A Bridge Too Far: The NCC Breaks Laws in Gatineau Park

A Bridge Too Far: The NCC Breaks Laws in Gatineau Park
Posted on April 7, 2022 | Jean-Paul Murray | Written on April 7, 2022
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Letter type:
Op-Ed

Author's Note:

Author's Note:

Construction on an NCC property, in the critical habitat of the endangered Blanding's turtle, took place without any valid permit, either municipal, provincial, regional or federal, to accommodate a private land owner.

According to information obtained from Environment Canada, the National Capital Commission (NCC) violated the Species at Risk Act in a project involving demolition and reconstruction of Pellerin Bridge in Gatineau Park.

“A permit under the Species at Risk Act was required to carry out this work and a series of mitigation measures would have been required, including avoiding turtle nests in the work area,” wrote Marie Fortier, Compliance Promotion Officer at Environment Canada, in a January 7, 2021 email. “Based on my research … no permits were issued for the reconstruction of a bridge or for any other activity in this area… I recommend that this complaint be transferred to the Wildlife Enforcement Directorate for investigation” (see page 54 of the attached documents obtained through access to information, Environment Canada file number: A-2020-01570).

The bridge is located in the lac la Pêche sector of the park, and in the critical habitat of the Blanding’s turtle, a species that is on the verge of extinction and supposedly protected by federal and provincial laws. Demolition and rehabilitation work took place on this NCC property in the fall of 2020, over turtle nests and during the hatching period—without any valid municipal, regional, provincial or federal permits.

Under sections 32 and 33 of the Species at Risk Act, it is prohibited to harm, harass, capture or kill an endangered species, damage or destroy its residence. All work that may harm these species must be licensed under section 73 of this Act.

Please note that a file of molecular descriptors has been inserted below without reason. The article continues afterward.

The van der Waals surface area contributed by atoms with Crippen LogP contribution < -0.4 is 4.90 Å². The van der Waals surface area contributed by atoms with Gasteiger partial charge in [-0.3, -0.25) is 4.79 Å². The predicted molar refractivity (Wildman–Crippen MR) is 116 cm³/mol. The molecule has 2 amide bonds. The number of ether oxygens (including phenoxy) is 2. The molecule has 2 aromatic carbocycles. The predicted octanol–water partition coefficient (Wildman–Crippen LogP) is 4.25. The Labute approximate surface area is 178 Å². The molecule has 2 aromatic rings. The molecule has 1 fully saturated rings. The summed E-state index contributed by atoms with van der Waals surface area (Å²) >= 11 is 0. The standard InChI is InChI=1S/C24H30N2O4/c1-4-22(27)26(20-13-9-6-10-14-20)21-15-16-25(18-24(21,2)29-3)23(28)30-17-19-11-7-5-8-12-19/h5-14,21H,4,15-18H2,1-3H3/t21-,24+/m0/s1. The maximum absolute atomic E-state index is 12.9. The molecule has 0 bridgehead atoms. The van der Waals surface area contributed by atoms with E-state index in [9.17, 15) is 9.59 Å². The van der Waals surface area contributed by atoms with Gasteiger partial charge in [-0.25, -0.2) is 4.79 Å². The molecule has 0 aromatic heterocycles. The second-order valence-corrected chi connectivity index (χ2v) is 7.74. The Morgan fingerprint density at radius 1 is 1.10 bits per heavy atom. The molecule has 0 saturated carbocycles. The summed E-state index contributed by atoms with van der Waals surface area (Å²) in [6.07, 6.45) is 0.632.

“The bridge is indeed located on federal lands in Gatineau Park, and there are numerous occurrences of Blanding’s turtles in this area,” Fortier writes in her email. “A bridge was already there, so this is a reconstruction […]. This bridge allows a citizen to access his private property at the end of Pellerin Road […]. The private property is located on the lake more than 600 metres from the bridge.”

Work on the bridge was carried out by a park resident and a contractor.

Wildlife enforcement officers inspected the site in late June 2021 in accordance with section 93(1) of the Species at Risk Act. Moreover section 96(3) of the Act requires release of a written report to the applicant “when the investigation is concluded,” setting out the information obtained “and stating the reasons for its conclusion and the action, if any, that the competent minister has taken or proposes to take.”

Environment Canada’s investigation took place ten months ago, but Minister Steven Guilbeault has been dragging his feet in releasing his report. Could that be because the “action” prescribed by law would be a huge embarrassment to the NCC and the Liberal government?

Section 97 of the Species at Risk Act stipulates heavy penalties for offenders—fines of up to $1,000,000 for corporations, and up to $250,000 and imprisonment to a maximum of five years, or both, for individuals.

Two other Environment Canada officials have also confirmed that a permit was required for work done on the bridge, according to the attached documents: Mr. Peter Bozic, Manager, Environmental Protection Branch (p. 96); Mr. Eric Bégin, Senior Environmental Review and Approvals Officer (p. 111).

But wait, there’s more: adding insult to injury, the NCC also violated section 12(1)(b) of the National Capital Act in this matter. Reconstruction of Pellerin Bridge should have been approved by the NCC Board.  

The NCC confirmed that its board didn’t approve this project under the National Capital Act (NCA): “Federal Land Use and Design Approval was not required for this project, as it was not a new construction but rather fixing an existing structure” (see page 30 of the attached documents).

However, in Bonin v. Canada, the Federal Court held that section 12(1)(b) of the National Capital Act makes no distinction between minor and major works. For example, installation of signs at Meech Lake’s Blanchet Beach required board approval…

Inspection of Pellerin Bridge was carried out by Wildlife Enforcement Officer Émilie Roberge-Pelletier (emilie.roberge-pelletier@ec.gc.ca). The file number for her investigation is 9220-2021-03-25-6487. 

About The Author

J-P Murrayp's picture

A writer, certified/literary translator and communications specialist with nearly 25 years experience working on Parliament Hill. In 2015, Ekstasis Editions published his translation of Robert Lalonde's Little... More